Tag Archives: poets

Was Pablo Neruda Poisoned After the Coup?

I remember walking into a coffee shop on Cape Cod in September 1973 when I learned about the right-wing coup in Chile. There was no doubt in my mind, no doubt in the minds of any of the morning habitués there, that Richard Nixon and the CIA were involved in some way. When I heard later that Pablo Neruda had died not long after his friend, President Salvador Allende, I knew the poet had to have died of a broken heart. I was 18, and though I would have denied it then, I was an incurable romantic about Neruda and Chile’s fragile, Communist-led democracy. Continue reading

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Imtiaz Dharker’s Blessing: “Voice Of A Kindly God”

The voice of Imtiaz Dharker, lyrical, precise and earthy, came to me between sleep and waking. That’s the liminal state in which I listen to the BBC at three in the morning. The poet was being interviewd on a BBC program called Heart and Soul. Dharker describes herself as a “cultural mongrel” – “a Scottish Muslim Calvinist, brought up in a Lahori household in Glasgow.” Now she lives in London and Mumbai. In the interview she says that religion is “a misuse of the name of God” and poetry is a moment “when everything else falls away” [listen now]. Dharker recites poems from her latest book, Leaving Fingerprints (including “Spire” and xxx) as well as “Blessing” (which has been required reading in U.K. schools for over a decade ).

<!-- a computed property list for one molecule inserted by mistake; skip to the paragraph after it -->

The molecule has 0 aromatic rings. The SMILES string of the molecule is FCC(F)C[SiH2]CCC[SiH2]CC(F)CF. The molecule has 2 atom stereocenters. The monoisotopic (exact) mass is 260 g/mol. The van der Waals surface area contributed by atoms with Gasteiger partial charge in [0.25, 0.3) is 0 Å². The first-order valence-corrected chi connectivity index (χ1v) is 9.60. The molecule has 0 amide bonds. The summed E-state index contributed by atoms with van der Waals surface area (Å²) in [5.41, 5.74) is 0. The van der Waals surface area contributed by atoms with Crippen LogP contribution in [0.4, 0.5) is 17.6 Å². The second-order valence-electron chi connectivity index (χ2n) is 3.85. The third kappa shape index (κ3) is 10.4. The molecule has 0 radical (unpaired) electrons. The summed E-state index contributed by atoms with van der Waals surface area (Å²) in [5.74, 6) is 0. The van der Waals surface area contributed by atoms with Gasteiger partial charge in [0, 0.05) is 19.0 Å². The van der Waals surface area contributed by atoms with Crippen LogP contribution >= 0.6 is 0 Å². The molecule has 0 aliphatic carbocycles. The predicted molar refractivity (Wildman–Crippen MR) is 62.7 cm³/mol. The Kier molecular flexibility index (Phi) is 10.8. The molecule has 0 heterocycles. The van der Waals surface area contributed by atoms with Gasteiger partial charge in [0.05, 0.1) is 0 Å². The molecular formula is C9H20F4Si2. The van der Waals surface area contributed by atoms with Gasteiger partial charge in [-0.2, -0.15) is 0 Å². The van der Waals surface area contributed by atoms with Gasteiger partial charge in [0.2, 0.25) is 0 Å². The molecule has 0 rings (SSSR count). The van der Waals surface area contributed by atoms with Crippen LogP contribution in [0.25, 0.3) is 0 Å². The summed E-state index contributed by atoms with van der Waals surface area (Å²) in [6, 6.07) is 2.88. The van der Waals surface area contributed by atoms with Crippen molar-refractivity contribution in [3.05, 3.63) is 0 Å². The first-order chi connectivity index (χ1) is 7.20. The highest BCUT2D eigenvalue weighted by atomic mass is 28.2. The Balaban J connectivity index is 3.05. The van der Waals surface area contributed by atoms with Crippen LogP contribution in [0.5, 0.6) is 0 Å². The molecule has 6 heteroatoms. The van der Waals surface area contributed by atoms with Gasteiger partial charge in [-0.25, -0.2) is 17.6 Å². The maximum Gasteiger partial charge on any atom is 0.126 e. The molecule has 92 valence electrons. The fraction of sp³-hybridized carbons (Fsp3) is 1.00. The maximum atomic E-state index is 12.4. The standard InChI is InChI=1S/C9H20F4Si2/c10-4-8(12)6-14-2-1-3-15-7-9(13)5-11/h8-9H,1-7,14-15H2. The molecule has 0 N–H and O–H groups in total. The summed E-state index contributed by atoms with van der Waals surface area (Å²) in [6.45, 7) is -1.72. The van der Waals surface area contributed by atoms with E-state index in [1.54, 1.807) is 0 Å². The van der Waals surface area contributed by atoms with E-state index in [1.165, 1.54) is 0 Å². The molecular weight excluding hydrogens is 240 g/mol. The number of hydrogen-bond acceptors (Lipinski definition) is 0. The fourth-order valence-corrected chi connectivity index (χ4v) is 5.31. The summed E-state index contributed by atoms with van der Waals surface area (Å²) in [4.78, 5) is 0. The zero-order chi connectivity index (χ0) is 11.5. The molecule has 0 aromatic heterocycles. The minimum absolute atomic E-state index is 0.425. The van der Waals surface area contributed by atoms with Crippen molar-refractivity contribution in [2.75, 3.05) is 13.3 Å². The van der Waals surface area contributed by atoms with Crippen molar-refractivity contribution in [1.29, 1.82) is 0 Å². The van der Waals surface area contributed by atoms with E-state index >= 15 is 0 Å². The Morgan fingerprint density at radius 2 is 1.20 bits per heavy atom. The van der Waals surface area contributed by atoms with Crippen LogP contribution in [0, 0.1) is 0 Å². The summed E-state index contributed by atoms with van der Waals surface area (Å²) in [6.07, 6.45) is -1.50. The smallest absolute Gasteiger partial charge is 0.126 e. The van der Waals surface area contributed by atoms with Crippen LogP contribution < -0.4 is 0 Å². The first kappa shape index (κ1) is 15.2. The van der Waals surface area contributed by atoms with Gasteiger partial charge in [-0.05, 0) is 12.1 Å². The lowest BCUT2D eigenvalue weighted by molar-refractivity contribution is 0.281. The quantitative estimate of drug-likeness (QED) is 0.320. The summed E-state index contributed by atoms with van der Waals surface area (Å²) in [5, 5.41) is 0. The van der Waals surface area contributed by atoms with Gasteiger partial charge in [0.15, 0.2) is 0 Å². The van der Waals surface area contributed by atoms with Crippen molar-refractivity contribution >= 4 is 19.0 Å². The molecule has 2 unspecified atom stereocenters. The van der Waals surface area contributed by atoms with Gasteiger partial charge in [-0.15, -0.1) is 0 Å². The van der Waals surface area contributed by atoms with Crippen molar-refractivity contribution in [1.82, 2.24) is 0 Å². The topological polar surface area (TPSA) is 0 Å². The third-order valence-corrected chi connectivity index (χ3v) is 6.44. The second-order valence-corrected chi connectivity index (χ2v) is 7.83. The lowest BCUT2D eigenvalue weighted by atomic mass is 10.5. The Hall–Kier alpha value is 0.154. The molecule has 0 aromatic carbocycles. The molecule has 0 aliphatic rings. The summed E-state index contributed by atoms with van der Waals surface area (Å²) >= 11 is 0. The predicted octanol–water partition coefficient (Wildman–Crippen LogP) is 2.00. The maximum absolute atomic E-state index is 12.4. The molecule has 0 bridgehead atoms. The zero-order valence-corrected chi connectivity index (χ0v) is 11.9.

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When Borges Signed David Franks’ Heart

In an NPR commentary, Andrei Codrescu remembers his friend David Franks, who died recently at age 61. This story stands out for its grand gesture and deaconal justice: At a reception for the Argentine writer Jorge Luis Borges, David asked … Continue reading

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